Last updated: August 23. 2013 10:09AM - 10320 Views
By - aholliday@civitasmedia.com



Candice Thies and her husband Josh (not pictured) became fosters for Tommy, a beagle rescued from a research lab by the Beagle Freedom Project, in July.
Candice Thies and her husband Josh (not pictured) became fosters for Tommy, a beagle rescued from a research lab by the Beagle Freedom Project, in July.
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HAZARD — The crisp, prickliness of newly cut July grass, the satisfaction of getting to stretch as far as possible just before a nap, the thunderous bellow and howl of an excited dog. These experiences seem pretty common and it would probably seem weird to find a grown person who has not experienced at least one of these things — weirder still to find a grown dog that hasn’t experienced any of them.


Tommy, a 3-year-old beagle, had not experienced any of these things until around four weeks ago when he met his foster family, Josh and Candice Thies, who live in Stanton and have family in Perry County. This is because Tommy had spent his entire life as a test animal in a laboratory.


“There’s different labs across the country that do various experiments on beagles as well as other animals,” said Josh Thies as he explained how he and his wife got in contact with the organization that rescued Tommy. “Beagle Freedom Project tries to work with these labs to get them to release these dogs after they are done testing on them so that they can foster them out. That’s where we came in.”


Thies said he and his wife had been donating to the Beagle Freedom Project, a service of Animal Rescue, Media, and Education (ARME) aiming to help end the suffering of beagles used for animal experiments in research labs, for a number of years. The project is based in California, so the Thieses assumed there would never be a chance to foster any of the rescued dogs they were donating to. However, things changed in July when the first ever East Coast release was held in Washington, D.C.


“It was kind of a whirlwind when one day she (Candice) said I’m going to apply and just see, you never know. It was like four days later they called us and said we want to interview you,” he said.


After Skyping with the organization to prove their four-dog home was a healthy environment for a foster dog, the Thieses were on the road to D.C.


“When we went to D.C., they released the dogs, there were seven of them. They just brought them out into this fenced-in area, which was probably an acre or something, but it was grass and it was real nice … this was the first time that those dogs were ever able to walk on grass,” Thies said.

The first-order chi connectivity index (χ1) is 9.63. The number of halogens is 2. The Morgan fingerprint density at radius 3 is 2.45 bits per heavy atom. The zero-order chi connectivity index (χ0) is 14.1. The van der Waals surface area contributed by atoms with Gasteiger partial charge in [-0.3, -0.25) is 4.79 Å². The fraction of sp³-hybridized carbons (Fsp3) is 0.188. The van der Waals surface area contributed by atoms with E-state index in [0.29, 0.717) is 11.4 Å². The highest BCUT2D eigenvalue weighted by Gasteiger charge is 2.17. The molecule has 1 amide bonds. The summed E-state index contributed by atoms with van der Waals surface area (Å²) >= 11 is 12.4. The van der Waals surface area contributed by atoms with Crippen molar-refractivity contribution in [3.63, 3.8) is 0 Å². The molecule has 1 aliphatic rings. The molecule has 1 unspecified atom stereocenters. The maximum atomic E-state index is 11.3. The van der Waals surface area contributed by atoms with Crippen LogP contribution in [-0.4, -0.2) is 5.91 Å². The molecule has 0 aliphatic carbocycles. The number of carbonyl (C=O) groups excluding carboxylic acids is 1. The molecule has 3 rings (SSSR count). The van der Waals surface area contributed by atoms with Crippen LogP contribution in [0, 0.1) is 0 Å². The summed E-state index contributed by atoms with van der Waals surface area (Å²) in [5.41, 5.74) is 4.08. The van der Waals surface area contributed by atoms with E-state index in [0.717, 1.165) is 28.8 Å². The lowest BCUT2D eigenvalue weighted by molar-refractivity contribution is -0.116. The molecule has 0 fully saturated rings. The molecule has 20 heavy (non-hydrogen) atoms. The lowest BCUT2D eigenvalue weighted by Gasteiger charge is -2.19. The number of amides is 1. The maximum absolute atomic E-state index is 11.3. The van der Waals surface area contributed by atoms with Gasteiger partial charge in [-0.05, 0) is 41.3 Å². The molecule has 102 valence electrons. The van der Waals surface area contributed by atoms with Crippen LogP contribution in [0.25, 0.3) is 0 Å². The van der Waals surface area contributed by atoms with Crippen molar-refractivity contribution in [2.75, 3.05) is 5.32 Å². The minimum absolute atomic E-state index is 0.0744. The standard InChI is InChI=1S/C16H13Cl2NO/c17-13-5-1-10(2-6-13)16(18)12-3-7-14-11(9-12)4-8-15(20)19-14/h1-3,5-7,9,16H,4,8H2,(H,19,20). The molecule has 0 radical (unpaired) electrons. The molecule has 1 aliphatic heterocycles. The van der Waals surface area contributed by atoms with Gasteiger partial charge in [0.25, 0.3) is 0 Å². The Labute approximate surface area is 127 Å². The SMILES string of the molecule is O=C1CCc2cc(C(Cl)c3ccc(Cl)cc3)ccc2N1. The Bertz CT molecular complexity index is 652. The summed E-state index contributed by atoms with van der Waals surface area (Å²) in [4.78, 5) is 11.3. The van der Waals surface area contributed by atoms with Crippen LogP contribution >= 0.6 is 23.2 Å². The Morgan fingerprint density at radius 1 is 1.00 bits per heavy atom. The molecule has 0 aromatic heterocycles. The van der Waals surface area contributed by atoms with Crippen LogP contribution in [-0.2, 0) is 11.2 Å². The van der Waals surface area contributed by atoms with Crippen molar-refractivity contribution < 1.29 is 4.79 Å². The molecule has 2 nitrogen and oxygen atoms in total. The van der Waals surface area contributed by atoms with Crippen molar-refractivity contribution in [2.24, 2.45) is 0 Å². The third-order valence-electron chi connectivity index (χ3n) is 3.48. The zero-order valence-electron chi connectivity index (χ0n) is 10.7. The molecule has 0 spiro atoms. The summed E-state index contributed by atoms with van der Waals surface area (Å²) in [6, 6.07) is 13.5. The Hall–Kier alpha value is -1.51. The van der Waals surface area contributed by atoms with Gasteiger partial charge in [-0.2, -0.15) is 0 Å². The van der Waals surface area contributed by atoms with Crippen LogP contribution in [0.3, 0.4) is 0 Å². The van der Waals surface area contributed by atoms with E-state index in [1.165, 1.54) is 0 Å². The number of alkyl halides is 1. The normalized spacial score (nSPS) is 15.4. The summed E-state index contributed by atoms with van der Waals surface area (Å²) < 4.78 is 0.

Thies said Beagle Freedom does not release any information about what companies or testing was done on the dogs they rescue, however, he knew Tommy had been to at least two different facilities in his life because of tattoos in his ear denoting what his identification numbers had been.


Tommy’s interactions with his new housemates have gone pretty smoothly, Thies said, though there are still some things being worked on.


“They just try to establish dominance and neither one wants to back down, so we’re working on training them to behave well together,” he said.


Thies explained that most of the dogs at the labs have never experienced barking before. This is because they are bought from puppy mills while they are very young and almost immediately have a debarking procedure done on the puppies in order to keep them from disturbing the researchers working with them.


“They basically go in and cut their barker out,” he said. “It’s really saddening because that’s kind of the signature for a beagle. So, they kind of strip them of their identity in that way.”


The reason beagles are specifically used in these labs, Thies said, is because of their personality.


“They are docile and they are goof with people, basically they take advantage of their well-nature to humans,” he said.


Thies said no one is exactly sure how long the average beagle is kept at facilities like this; he said he knew of one that was nearly 10 years old when it was released, but for the entirety of their lives until they are released all they know is the inside of a cage, which is something foster families take into consideration.


“We don’t crate him because we feel like he’s been crated enough. I think by law, or at least in some states, they’re (the labs) supposed to allow them an hour of playtime every day, but still, 23 hours in a cage is terrible,” he said.


Thies said anyone looking into becoming a foster to a rescued dog or trying to help stop animal cruelty in general needs to do their research before jumping into anything.


“I recommend starting to look into things on Beagle Freedom’s Web page and look into their Facebook page just to try to get a feel for what is being done,” he said.


He added that numerous websites offer lists of cruelty-free products and companies to buy from if someone is interested in trying to help animals but does not necessarily have the means to take in a rescue animal.


“People need to be informed of what they’re doing when they purchase products and just be aware of the situation,” Thies said. “Put your money where your mouth is; buy products that have not been, that do not use animal testing.”

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